My colleague across the pond, Peter Smith, scoped us on a story lead that is bound to raise some eyebrows in Detroit, let alone this nation’s capital (and the WTO). The story in question involves China’s decision to exclude all non-Chinese brands from a list of government automobile purchases which represent some 4.5% of “total passenger-vehicle sales” based on the purchase price of vehicles, according to Detroit News and China International Capital Corp (CICC) estimates. Detroit Newsnotes that “All 412 models approved for purchase by state agencies this year will be limited to Chinese brands, according to the Ministry of Industry and Information Technology.”
What’s behind the move? The above-linked story suggests that “the move will help local brands gain in the government fleet’s 80 billion yuan ($12.7 billion) market at the expense of foreign carmakers such as Volkswagen AG, General Motors Co. and Toyota Motor Corp.” Chinese sources quoted in the article peg the state-owned fleet at “5.2 million vehicles” which represents about the annual market for new car sales in Japan, Detroit Newsalso notes. Yet there’s likely more to the story than meets the eye. According to government sources, Chinese vehicle production was up less than .85% in 2011 compared with 2010, representing a significant cooling in growth of the market (despite the over 18 million units sold). Between 2009 and 2010, Chinese vehicle production ramped up nearly 31%.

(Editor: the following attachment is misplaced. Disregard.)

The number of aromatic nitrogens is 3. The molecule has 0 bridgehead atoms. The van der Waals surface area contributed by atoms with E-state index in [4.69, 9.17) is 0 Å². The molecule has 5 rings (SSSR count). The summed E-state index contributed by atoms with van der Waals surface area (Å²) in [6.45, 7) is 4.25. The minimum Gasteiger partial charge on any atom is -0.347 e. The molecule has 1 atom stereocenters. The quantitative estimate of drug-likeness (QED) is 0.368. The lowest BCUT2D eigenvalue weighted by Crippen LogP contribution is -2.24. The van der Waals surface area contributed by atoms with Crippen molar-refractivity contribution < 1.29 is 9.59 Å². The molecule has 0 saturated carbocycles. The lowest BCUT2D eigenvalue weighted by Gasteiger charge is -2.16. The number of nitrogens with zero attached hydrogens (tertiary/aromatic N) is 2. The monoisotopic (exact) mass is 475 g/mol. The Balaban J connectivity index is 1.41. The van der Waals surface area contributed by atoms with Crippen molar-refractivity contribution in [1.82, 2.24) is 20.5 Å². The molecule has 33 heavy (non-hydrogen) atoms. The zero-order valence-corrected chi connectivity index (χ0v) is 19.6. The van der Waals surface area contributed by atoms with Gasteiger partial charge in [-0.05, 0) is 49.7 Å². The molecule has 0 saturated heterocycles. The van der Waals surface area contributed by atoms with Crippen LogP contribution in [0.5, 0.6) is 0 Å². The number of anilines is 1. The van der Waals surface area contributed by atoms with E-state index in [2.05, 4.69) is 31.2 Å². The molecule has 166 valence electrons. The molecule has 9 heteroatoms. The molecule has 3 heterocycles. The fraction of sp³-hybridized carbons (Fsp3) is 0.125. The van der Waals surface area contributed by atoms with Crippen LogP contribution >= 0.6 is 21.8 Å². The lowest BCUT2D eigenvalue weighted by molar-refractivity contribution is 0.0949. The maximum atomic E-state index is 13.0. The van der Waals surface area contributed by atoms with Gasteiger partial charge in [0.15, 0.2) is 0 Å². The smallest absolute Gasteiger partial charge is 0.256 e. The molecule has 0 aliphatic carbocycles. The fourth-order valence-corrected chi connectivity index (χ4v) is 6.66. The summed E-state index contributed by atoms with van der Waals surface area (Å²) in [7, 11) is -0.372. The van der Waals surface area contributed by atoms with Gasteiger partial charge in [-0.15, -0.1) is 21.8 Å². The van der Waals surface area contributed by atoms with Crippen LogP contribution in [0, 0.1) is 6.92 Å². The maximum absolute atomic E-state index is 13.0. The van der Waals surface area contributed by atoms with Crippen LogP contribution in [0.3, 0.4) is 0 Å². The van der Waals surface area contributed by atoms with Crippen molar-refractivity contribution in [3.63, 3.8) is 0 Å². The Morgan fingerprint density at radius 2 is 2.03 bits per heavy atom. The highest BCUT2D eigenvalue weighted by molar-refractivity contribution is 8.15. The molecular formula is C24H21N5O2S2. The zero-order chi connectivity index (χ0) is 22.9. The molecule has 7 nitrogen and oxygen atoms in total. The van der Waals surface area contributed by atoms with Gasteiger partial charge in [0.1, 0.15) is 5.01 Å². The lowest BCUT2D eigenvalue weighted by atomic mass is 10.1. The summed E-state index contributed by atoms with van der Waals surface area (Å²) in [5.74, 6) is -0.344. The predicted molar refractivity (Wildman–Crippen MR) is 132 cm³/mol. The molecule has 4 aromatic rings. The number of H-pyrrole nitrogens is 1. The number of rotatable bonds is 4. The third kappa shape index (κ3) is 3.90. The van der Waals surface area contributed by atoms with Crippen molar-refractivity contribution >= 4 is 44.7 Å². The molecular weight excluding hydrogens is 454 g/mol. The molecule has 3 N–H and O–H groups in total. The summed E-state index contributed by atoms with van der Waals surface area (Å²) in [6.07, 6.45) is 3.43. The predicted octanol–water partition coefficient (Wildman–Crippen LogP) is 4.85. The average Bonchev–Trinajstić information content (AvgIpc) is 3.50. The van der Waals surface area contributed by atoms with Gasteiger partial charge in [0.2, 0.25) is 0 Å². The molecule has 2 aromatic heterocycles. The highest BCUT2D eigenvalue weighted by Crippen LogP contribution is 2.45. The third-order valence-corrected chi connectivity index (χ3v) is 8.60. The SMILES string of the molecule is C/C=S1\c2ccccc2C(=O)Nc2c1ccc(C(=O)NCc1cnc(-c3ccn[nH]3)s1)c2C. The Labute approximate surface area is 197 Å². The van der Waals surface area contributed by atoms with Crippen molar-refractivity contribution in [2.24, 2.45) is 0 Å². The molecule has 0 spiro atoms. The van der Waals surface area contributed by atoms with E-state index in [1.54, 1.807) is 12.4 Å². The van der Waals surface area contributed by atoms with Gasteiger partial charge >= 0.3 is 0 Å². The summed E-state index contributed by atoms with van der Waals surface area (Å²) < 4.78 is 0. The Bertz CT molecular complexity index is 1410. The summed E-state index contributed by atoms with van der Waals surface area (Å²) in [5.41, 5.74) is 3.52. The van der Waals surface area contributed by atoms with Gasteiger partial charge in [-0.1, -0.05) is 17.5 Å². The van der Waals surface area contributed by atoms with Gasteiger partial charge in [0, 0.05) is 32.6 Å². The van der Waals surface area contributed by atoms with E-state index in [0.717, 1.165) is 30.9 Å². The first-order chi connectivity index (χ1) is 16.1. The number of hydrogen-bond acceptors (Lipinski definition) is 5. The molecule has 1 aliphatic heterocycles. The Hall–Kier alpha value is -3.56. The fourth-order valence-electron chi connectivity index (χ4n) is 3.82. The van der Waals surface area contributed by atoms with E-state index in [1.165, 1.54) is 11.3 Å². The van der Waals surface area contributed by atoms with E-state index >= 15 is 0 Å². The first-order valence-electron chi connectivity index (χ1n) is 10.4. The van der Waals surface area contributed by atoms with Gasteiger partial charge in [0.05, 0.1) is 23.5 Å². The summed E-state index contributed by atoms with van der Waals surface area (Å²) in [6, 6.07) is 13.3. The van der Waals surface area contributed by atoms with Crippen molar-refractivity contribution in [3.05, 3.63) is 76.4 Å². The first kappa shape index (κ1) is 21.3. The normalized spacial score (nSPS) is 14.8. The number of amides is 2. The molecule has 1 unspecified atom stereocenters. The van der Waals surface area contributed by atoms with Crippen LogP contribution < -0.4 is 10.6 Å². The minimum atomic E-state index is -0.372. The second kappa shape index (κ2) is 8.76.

Looking at this data, it’s hard not to believe that the Chinese government had made yet another short-term decision to preserve local industry in a period of declining growth rates at the expense of trading partner relationships. Regardless of where you stand on the issue — judging from typical government fleet purchases in the US, including a recent one made by the City of Chicago, local sourcing is also alive and well in the US public sector — it’s clear that the unilateral moves the Chinese government makes regarding trade continue to be as divisive and inward-facing as ever.
As MetalMiner’s Lisa Reisman suggests, “one need only refer to a famous Confucius saying to understand how this behavior represents, below the politburo surface, a continuation of centuries of Chinese thinking: ‘When it is obvious that the goals cannot be reached, don’t adjust the goals, adjust the action steps’.”